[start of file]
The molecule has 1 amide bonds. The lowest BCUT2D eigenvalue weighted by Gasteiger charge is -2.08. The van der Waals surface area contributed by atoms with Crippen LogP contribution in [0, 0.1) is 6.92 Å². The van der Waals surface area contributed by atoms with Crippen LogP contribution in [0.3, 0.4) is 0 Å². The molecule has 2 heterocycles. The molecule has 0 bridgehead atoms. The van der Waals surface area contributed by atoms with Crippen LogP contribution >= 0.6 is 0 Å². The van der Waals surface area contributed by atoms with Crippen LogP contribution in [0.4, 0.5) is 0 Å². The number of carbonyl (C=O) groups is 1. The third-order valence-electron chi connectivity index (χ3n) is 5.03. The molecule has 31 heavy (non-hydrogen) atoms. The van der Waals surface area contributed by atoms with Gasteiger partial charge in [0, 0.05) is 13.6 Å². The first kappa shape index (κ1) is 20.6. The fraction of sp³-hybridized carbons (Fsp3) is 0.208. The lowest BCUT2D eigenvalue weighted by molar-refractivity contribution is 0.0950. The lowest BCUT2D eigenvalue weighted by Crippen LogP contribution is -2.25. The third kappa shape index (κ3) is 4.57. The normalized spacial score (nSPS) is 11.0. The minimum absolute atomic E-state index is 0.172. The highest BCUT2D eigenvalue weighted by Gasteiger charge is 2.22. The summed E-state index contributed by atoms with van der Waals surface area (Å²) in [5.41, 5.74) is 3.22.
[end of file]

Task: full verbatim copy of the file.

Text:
The molecule has 1 amide bonds. The lowest BCUT2D eigenvalue weighted by Gasteiger charge is -2.08. The van der Waals surface area contributed by atoms with Crippen LogP contribution in [0, 0.1) is 6.92 Å². The van der Waals surface area contributed by atoms with Crippen LogP contribution in [0.3, 0.4) is 0 Å². The molecule has 2 heterocycles. The molecule has 0 bridgehead atoms. The van der Waals surface area contributed by atoms with Crippen LogP contribution >= 0.6 is 0 Å². The van der Waals surface area contributed by atoms with Crippen LogP contribution in [0.4, 0.5) is 0 Å². The number of carbonyl (C=O) groups is 1. The third-order valence-electron chi connectivity index (χ3n) is 5.03. The molecule has 31 heavy (non-hydrogen) atoms. The van der Waals surface area contributed by atoms with Gasteiger partial charge in [0, 0.05) is 13.6 Å². The first kappa shape index (κ1) is 20.6. The fraction of sp³-hybridized carbons (Fsp3) is 0.208. The lowest BCUT2D eigenvalue weighted by molar-refractivity contribution is 0.0950. The lowest BCUT2D eigenvalue weighted by Crippen LogP contribution is -2.25. The third kappa shape index (κ3) is 4.57. The normalized spacial score (nSPS) is 11.0. The minimum absolute atomic E-state index is 0.172. The highest BCUT2D eigenvalue weighted by Gasteiger charge is 2.22. The summed E-state index contributed by atoms with van der Waals surface area (Å²) in [5.41, 5.74) is 3.22.